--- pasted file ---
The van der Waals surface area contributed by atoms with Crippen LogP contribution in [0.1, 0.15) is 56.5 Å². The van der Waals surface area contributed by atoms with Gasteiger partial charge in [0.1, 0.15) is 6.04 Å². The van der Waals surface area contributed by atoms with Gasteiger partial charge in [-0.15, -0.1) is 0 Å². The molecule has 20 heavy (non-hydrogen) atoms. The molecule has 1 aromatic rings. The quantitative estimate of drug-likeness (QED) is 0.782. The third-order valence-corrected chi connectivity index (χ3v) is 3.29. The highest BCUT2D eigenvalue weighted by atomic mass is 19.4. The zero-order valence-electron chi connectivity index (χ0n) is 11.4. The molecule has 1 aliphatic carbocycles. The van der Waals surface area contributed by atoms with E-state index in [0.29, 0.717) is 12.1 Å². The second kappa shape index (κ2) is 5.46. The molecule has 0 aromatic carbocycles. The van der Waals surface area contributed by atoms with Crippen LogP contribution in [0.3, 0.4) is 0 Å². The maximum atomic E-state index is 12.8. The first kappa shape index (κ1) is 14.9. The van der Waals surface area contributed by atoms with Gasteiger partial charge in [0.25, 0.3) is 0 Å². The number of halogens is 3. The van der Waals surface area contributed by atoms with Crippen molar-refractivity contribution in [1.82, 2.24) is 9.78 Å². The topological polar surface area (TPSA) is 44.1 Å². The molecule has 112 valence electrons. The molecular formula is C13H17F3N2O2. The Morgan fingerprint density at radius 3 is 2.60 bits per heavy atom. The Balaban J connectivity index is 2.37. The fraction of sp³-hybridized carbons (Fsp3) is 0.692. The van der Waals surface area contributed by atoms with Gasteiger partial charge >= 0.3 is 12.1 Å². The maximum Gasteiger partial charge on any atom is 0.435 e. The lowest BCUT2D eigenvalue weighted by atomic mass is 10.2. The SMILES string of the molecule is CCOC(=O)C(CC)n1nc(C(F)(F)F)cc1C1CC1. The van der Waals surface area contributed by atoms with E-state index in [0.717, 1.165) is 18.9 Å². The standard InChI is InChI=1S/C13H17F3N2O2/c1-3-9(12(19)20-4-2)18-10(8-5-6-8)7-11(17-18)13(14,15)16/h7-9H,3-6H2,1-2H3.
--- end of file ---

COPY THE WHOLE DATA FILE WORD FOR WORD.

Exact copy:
The van der Waals surface area contributed by atoms with Crippen LogP contribution in [0.1, 0.15) is 56.5 Å². The van der Waals surface area contributed by atoms with Gasteiger partial charge in [0.1, 0.15) is 6.04 Å². The van der Waals surface area contributed by atoms with Gasteiger partial charge in [-0.15, -0.1) is 0 Å². The molecule has 20 heavy (non-hydrogen) atoms. The molecule has 1 aromatic rings. The quantitative estimate of drug-likeness (QED) is 0.782. The third-order valence-corrected chi connectivity index (χ3v) is 3.29. The highest BCUT2D eigenvalue weighted by atomic mass is 19.4. The zero-order valence-electron chi connectivity index (χ0n) is 11.4. The molecule has 1 aliphatic carbocycles. The van der Waals surface area contributed by atoms with E-state index in [0.29, 0.717) is 12.1 Å². The second kappa shape index (κ2) is 5.46. The molecule has 0 aromatic carbocycles. The van der Waals surface area contributed by atoms with Crippen LogP contribution in [0.3, 0.4) is 0 Å². The maximum atomic E-state index is 12.8. The first kappa shape index (κ1) is 14.9. The van der Waals surface area contributed by atoms with Gasteiger partial charge in [0.25, 0.3) is 0 Å². The number of halogens is 3. The van der Waals surface area contributed by atoms with Crippen molar-refractivity contribution in [1.82, 2.24) is 9.78 Å². The topological polar surface area (TPSA) is 44.1 Å². The molecule has 112 valence electrons. The molecular formula is C13H17F3N2O2. The Morgan fingerprint density at radius 3 is 2.60 bits per heavy atom. The Balaban J connectivity index is 2.37. The fraction of sp³-hybridized carbons (Fsp3) is 0.692. The van der Waals surface area contributed by atoms with Gasteiger partial charge >= 0.3 is 12.1 Å². The maximum Gasteiger partial charge on any atom is 0.435 e. The lowest BCUT2D eigenvalue weighted by atomic mass is 10.2. The SMILES string of the molecule is CCOC(=O)C(CC)n1nc(C(F)(F)F)cc1C1CC1. The van der Waals surface area contributed by atoms with E-state index in [0.717, 1.165) is 18.9 Å². The standard InChI is InChI=1S/C13H17F3N2O2/c1-3-9(12(19)20-4-2)18-10(8-5-6-8)7-11(17-18)13(14,15)16/h7-9H,3-6H2,1-2H3.